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Author Topic: Sensor Recommendations for a Weather Balloon  (Read 407 times)
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Hi,

I am planning on sending a weather balloon 100,000 feet up into near-space. I would ideally like to have an Arduino mega go along for the ride and record some data. The mega itself would be in an insulated box, but the sensors would be outside and exposed to the elements. I want to get barometric pressure and temperature readings. Ideally, I would like to be able to use some type of preassembled breakout board.

The sensors will need to withstand -60 degrees Celsius and read close to 0 PSI.

Will these work?
https://www.sparkfun.com/products/11282
https://www.sparkfun.com/products/11084
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https://www.sparkfun.com/products/11282
If you read the datasheet you will see that it is designed for altitudes up to 9000m (a little under 30,000 feet) which is well below your 100,000 foot (30,480m) goal.

https://www.sparkfun.com/products/11084
This one seems to only go down to 50 kiloPascals which I think is only good to about 17000 feet.

Pressure at 100,000 feet is 0.162 PSI (1117 Pascals, 1.117 kPa).  Look for an absolute pressure sensor that can go down at least that far (maybe 1 kPa).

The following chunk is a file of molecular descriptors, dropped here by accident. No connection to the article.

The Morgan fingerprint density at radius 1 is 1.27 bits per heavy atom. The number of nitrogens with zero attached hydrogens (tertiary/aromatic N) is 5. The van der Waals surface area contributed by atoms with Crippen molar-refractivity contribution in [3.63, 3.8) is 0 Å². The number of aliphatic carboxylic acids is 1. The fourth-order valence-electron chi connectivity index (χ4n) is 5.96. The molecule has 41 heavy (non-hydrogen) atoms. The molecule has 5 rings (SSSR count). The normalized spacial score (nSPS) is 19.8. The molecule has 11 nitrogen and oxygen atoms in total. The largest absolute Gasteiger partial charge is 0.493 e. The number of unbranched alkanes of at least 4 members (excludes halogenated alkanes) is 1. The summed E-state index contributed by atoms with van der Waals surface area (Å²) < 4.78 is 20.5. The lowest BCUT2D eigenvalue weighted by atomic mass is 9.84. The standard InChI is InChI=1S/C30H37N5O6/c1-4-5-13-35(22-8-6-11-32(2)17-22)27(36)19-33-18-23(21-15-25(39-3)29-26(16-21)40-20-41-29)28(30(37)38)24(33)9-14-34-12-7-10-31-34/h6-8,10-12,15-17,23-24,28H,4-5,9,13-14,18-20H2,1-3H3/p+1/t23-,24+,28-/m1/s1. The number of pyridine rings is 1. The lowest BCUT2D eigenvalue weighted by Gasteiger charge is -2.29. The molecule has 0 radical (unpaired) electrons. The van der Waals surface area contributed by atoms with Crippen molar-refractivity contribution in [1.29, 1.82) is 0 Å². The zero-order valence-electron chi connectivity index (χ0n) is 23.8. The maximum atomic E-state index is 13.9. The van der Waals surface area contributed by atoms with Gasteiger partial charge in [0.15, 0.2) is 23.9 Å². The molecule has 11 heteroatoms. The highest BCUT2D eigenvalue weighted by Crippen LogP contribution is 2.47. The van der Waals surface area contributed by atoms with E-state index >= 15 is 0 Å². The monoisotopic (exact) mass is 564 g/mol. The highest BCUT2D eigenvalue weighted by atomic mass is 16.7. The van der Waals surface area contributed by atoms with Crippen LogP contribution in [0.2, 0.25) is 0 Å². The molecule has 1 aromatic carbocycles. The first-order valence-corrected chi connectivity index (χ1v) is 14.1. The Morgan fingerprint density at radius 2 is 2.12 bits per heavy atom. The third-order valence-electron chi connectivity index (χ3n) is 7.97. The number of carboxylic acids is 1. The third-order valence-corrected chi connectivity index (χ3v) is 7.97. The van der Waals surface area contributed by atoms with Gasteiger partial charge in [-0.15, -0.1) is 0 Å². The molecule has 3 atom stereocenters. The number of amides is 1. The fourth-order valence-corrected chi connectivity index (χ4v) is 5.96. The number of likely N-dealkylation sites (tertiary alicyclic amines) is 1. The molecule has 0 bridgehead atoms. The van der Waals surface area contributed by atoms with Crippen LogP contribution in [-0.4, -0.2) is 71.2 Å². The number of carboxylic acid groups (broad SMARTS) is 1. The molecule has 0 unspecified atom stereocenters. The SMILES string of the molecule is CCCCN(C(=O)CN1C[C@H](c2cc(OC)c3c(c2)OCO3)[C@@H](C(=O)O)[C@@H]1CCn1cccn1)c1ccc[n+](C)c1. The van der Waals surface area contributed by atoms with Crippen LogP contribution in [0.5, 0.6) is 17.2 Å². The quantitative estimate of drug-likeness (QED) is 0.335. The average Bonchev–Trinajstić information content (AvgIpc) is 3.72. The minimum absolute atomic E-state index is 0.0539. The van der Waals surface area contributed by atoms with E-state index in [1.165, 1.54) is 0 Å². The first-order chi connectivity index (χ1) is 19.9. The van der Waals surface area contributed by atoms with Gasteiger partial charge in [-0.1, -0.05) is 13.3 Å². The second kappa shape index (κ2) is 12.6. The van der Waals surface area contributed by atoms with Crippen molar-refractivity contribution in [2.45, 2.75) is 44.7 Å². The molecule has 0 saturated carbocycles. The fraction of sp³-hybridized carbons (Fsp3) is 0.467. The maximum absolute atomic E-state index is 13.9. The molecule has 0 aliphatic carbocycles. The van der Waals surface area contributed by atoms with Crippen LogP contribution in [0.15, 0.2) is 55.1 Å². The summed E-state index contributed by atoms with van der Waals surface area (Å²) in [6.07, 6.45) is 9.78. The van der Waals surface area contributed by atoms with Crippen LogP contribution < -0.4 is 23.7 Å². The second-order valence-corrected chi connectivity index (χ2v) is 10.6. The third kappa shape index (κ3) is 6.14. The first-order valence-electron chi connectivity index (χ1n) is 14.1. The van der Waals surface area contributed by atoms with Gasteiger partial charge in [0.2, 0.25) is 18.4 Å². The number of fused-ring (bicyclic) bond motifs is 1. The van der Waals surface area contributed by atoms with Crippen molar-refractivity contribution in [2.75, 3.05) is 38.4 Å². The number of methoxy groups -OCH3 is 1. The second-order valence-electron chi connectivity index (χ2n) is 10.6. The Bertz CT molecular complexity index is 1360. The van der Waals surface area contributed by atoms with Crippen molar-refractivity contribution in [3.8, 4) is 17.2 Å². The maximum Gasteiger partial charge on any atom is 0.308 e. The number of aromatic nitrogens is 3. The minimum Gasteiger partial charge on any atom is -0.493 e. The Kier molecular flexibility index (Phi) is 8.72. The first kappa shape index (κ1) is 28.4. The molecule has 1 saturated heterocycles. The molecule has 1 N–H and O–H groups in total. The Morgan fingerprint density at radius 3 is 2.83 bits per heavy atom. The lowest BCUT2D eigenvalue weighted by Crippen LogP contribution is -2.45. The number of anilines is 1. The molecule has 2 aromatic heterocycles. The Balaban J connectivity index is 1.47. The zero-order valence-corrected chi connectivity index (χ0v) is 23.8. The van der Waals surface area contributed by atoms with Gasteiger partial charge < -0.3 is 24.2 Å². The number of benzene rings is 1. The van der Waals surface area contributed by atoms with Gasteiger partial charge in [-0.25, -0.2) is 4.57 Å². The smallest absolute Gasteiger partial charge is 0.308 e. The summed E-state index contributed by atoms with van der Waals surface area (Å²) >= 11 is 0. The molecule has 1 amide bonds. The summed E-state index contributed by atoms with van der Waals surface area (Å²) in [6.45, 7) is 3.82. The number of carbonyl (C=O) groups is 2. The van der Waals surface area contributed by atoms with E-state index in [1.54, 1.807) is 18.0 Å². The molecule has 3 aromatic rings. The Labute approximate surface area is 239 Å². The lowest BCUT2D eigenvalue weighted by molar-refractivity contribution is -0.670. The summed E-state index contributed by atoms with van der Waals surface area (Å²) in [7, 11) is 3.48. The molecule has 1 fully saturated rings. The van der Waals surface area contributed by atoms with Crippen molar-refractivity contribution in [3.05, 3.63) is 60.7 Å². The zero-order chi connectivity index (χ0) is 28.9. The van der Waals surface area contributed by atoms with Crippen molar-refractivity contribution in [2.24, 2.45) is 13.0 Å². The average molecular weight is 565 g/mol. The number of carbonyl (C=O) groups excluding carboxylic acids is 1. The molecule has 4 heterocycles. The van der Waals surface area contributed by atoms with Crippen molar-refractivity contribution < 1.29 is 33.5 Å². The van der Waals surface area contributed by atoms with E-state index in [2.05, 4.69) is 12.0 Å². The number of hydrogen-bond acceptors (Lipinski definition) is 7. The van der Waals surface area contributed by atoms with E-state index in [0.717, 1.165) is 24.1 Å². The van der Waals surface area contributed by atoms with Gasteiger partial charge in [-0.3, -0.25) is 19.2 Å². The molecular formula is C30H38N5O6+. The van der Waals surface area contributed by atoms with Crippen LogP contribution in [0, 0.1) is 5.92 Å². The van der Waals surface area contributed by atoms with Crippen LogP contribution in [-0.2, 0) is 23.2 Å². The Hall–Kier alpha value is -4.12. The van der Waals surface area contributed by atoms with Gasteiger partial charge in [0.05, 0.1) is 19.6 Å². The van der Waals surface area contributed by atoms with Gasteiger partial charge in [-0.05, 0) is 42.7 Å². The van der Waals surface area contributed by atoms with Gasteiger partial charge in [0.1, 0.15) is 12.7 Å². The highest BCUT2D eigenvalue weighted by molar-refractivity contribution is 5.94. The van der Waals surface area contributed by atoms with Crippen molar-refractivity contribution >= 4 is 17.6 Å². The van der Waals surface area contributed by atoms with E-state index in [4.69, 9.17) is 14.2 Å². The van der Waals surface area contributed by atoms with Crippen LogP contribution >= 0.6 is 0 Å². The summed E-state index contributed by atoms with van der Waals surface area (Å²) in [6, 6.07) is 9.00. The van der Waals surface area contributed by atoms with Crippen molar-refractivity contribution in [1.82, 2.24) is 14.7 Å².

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Hello!!! I have experience here. A few years ago I sent a weather balloon into sub space also and captured some beautiful pictures of the earth. Here is one of them: http://flic.kr/p/fU77w5 Sadly, the imagery didn't quite turn out as expected, it was a little blurry but it was still breathtaking. I strongly encourage you to take pictures. The camera that I used was a nikon coolpix s500 I think.... With that camera you were able to take pictures every certain amount of time. If the camera that you use has  a focus option, set it to infinity. Also, use a Styrofoam cooler to house your batteries, camera, and arduino. Get a fairly big one so you can find it when it touches down. Paint it orange so that you can see it. Put hand warmers inside to keep it warm. Launch early in the morning so that you don't have to deal with wind while inflating your balloon. Use a spot tracker or similar satellite tracker to transmit the cooler's location to you upon touchdown. Launch on a day when the jet stream isn't above you. If it is (mine was) it will travel 200+ miles from you. Attach a parachute to your string (should be 100 ft long) about 2/3rds of the way up. Make sure you zip tie your cooler shut, and above all, have fun!!!
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